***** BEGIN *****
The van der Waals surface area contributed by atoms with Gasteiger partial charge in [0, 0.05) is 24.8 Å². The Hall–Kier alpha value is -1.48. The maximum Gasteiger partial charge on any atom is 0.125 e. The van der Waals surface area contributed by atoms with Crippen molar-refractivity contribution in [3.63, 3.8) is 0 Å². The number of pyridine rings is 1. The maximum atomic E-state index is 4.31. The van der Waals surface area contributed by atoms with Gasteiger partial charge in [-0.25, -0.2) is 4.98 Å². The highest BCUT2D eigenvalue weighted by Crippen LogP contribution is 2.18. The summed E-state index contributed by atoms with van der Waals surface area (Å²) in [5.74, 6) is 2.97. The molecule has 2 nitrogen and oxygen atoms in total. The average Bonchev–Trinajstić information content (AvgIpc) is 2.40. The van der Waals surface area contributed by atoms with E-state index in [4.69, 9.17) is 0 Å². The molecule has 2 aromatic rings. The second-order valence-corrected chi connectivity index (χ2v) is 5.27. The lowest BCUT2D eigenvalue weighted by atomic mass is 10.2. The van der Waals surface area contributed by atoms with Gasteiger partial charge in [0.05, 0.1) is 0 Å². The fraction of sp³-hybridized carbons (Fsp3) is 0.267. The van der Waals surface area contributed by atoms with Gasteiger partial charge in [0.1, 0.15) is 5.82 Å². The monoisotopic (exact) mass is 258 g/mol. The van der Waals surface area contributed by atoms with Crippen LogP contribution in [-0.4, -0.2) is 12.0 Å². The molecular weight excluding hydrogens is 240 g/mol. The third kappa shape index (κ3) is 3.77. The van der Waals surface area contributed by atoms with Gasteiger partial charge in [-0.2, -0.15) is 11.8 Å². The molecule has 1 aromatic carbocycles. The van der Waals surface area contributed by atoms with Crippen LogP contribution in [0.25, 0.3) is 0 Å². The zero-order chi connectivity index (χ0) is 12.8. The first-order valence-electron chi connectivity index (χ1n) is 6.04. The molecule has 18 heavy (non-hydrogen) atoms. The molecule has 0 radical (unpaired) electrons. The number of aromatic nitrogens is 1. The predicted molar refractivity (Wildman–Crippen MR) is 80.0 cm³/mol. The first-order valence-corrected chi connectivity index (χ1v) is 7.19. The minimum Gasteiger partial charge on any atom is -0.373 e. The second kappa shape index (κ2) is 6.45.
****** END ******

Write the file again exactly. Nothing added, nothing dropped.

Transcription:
The van der Waals surface area contributed by atoms with Gasteiger partial charge in [0, 0.05) is 24.8 Å². The Hall–Kier alpha value is -1.48. The maximum Gasteiger partial charge on any atom is 0.125 e. The van der Waals surface area contributed by atoms with Crippen molar-refractivity contribution in [3.63, 3.8) is 0 Å². The number of pyridine rings is 1. The maximum atomic E-state index is 4.31. The van der Waals surface area contributed by atoms with Gasteiger partial charge in [-0.25, -0.2) is 4.98 Å². The highest BCUT2D eigenvalue weighted by Crippen LogP contribution is 2.18. The summed E-state index contributed by atoms with van der Waals surface area (Å²) in [5.74, 6) is 2.97. The molecule has 2 nitrogen and oxygen atoms in total. The average Bonchev–Trinajstić information content (AvgIpc) is 2.40. The van der Waals surface area contributed by atoms with E-state index in [4.69, 9.17) is 0 Å². The molecule has 2 aromatic rings. The second-order valence-corrected chi connectivity index (χ2v) is 5.27. The lowest BCUT2D eigenvalue weighted by atomic mass is 10.2. The van der Waals surface area contributed by atoms with Gasteiger partial charge in [0.05, 0.1) is 0 Å². The fraction of sp³-hybridized carbons (Fsp3) is 0.267. The van der Waals surface area contributed by atoms with Gasteiger partial charge in [0.1, 0.15) is 5.82 Å². The monoisotopic (exact) mass is 258 g/mol. The van der Waals surface area contributed by atoms with Crippen LogP contribution in [-0.4, -0.2) is 12.0 Å². The molecular weight excluding hydrogens is 240 g/mol. The third kappa shape index (κ3) is 3.77. The van der Waals surface area contributed by atoms with Gasteiger partial charge in [-0.2, -0.15) is 11.8 Å². The molecule has 1 aromatic carbocycles. The van der Waals surface area contributed by atoms with Crippen LogP contribution in [0.25, 0.3) is 0 Å². The zero-order chi connectivity index (χ0) is 12.8. The first-order valence-electron chi connectivity index (χ1n) is 6.04. The molecule has 18 heavy (non-hydrogen) atoms. The molecule has 0 radical (unpaired) electrons. The number of aromatic nitrogens is 1. The predicted molar refractivity (Wildman–Crippen MR) is 80.0 cm³/mol. The first-order valence-corrected chi connectivity index (χ1v) is 7.19. The minimum Gasteiger partial charge on any atom is -0.373 e. The second kappa shape index (κ2) is 6.45.